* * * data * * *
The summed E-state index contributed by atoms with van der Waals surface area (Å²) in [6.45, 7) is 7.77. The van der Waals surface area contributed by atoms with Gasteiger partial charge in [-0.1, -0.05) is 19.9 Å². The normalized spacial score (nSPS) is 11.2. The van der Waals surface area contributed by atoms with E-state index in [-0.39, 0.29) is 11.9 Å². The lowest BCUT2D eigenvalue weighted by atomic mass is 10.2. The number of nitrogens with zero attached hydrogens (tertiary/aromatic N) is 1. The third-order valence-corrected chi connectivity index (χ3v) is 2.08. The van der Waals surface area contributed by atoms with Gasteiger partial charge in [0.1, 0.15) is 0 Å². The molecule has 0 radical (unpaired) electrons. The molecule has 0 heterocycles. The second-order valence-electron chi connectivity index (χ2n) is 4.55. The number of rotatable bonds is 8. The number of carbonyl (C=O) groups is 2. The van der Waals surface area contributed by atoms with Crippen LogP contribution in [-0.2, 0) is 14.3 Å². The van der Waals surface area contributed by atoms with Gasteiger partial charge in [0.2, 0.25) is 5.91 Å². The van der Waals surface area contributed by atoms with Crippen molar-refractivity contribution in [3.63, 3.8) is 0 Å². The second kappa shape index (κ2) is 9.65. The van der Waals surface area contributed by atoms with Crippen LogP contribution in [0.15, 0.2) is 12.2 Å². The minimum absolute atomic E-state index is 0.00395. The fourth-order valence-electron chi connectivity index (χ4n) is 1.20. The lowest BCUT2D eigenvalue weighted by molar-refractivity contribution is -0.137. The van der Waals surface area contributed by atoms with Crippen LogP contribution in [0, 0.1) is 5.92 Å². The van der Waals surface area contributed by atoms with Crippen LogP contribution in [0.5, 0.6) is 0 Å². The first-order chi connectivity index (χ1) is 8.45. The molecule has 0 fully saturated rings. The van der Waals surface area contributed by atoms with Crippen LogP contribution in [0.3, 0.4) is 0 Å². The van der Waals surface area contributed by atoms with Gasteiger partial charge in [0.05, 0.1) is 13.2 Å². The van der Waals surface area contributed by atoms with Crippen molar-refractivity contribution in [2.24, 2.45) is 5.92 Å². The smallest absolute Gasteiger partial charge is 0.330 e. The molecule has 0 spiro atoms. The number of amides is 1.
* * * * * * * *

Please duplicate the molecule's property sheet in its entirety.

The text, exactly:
The summed E-state index contributed by atoms with van der Waals surface area (Å²) in [6.45, 7) is 7.77. The van der Waals surface area contributed by atoms with Gasteiger partial charge in [-0.1, -0.05) is 19.9 Å². The normalized spacial score (nSPS) is 11.2. The van der Waals surface area contributed by atoms with E-state index in [-0.39, 0.29) is 11.9 Å². The lowest BCUT2D eigenvalue weighted by atomic mass is 10.2. The number of nitrogens with zero attached hydrogens (tertiary/aromatic N) is 1. The third-order valence-corrected chi connectivity index (χ3v) is 2.08. The van der Waals surface area contributed by atoms with Gasteiger partial charge in [0.1, 0.15) is 0 Å². The molecule has 0 radical (unpaired) electrons. The molecule has 0 heterocycles. The second-order valence-electron chi connectivity index (χ2n) is 4.55. The number of rotatable bonds is 8. The number of carbonyl (C=O) groups is 2. The van der Waals surface area contributed by atoms with Crippen LogP contribution in [-0.2, 0) is 14.3 Å². The van der Waals surface area contributed by atoms with Gasteiger partial charge in [0.2, 0.25) is 5.91 Å². The van der Waals surface area contributed by atoms with Crippen molar-refractivity contribution in [3.63, 3.8) is 0 Å². The second kappa shape index (κ2) is 9.65. The van der Waals surface area contributed by atoms with Crippen LogP contribution in [0.15, 0.2) is 12.2 Å². The minimum absolute atomic E-state index is 0.00395. The fourth-order valence-electron chi connectivity index (χ4n) is 1.20. The lowest BCUT2D eigenvalue weighted by molar-refractivity contribution is -0.137. The van der Waals surface area contributed by atoms with Crippen LogP contribution in [0, 0.1) is 5.92 Å². The van der Waals surface area contributed by atoms with Crippen LogP contribution in [0.5, 0.6) is 0 Å². The first-order chi connectivity index (χ1) is 8.45. The molecule has 0 fully saturated rings. The van der Waals surface area contributed by atoms with Crippen LogP contribution in [0.3, 0.4) is 0 Å². The van der Waals surface area contributed by atoms with Gasteiger partial charge in [0.05, 0.1) is 13.2 Å². The van der Waals surface area contributed by atoms with Crippen molar-refractivity contribution in [2.24, 2.45) is 5.92 Å². The smallest absolute Gasteiger partial charge is 0.330 e. The molecule has 0 spiro atoms. The number of amides is 1.